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Opinion

[Guest Post] Bitcoin: The Future of Money?

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This is a guest post by Rohit Shenoy about the “cryptocurrency” that’s doing the rounds: Bitcoin.
Summary:

  • Bitcoin, a digital or crypto currency, has seen a meteoric rise since its launch in early 2009. Rising by over 16MM% (yes, million!) in 7years it has won over many fans and return seekers who see more gains, while skeptics firmly believe it to be a bubble that will burst at any time;
  • More akin to an asset like Gold rather than a stable currency like the US Dollar, Bitcoins attractiveness is as a hedge or alternative to central planning. The growing mistrust of governments, central banks and the banking system, in general, has spurred interest in the very promising Blockchain technology & decentralized ledger system underlying Bitcoin;
  • Though the business need for an alternative or hedge to central planning and fiat currency is real, as evidenced by the continued interest in gold and other commodities preceding the digital currency, Bitcoin is still an untested solution with many flaws. Investors should tread lightly and be nimble, being buoyed not just by the rapid value appreciation but also the threats that could severely undermine or impact wider acceptance – and as a result, the price.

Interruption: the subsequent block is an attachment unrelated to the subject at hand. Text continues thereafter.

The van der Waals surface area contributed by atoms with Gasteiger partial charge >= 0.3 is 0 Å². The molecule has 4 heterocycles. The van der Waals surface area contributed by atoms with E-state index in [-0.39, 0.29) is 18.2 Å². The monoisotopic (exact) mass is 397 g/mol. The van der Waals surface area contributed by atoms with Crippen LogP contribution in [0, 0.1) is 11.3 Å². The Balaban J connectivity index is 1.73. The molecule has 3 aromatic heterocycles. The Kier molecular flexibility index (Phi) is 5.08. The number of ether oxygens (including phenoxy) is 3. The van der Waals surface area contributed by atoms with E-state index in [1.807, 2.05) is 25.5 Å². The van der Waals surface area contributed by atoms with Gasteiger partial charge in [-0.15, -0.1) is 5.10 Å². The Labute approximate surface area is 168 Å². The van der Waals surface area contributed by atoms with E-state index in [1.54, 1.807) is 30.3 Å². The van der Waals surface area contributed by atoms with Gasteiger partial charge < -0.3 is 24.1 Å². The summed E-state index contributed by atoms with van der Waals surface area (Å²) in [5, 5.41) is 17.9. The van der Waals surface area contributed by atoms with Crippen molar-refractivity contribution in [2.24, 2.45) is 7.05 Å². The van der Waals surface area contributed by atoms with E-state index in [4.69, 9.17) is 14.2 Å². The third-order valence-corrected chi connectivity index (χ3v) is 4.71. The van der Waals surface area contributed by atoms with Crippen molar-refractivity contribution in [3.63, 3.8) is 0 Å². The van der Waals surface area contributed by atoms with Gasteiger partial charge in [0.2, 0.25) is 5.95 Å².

Introduction:
We’ve certainly come a long way from the days of the barter system being adequate to keep the world humming along.  Money has evolved and adapted to the needs of the age – from grains and livestock to coins, then paper and, more recently, digital currency.  The latest upstart to vie for the position of “This is what’s next” is barely 10yrs old, isn’t being pushed by any government or the breakthrough of a leading technology company.  On the contrary, Bitcoin is the brainchild of an as yet unknown person(s) whose own account of the digital currency is valued at over $12B at the current exchange rates.  In a frenzied move, reminiscent of the tech IPOs of the 1990’s Bitcoins value has come a long way in a short time – from mere pennies to over $12k/Bitcoin as of this writing (and climbing as much as $500/Bitcoin each hour).  As can be expected, there is much debate as to its efficacy and future prospects including whether it is really currency in the traditional sense or more an asset, like Gold.  In judging its potential and, perhaps, ultimately being able to place a value on it, a review of its “Business Case” or what it is trying to improve on and solve may hold the key.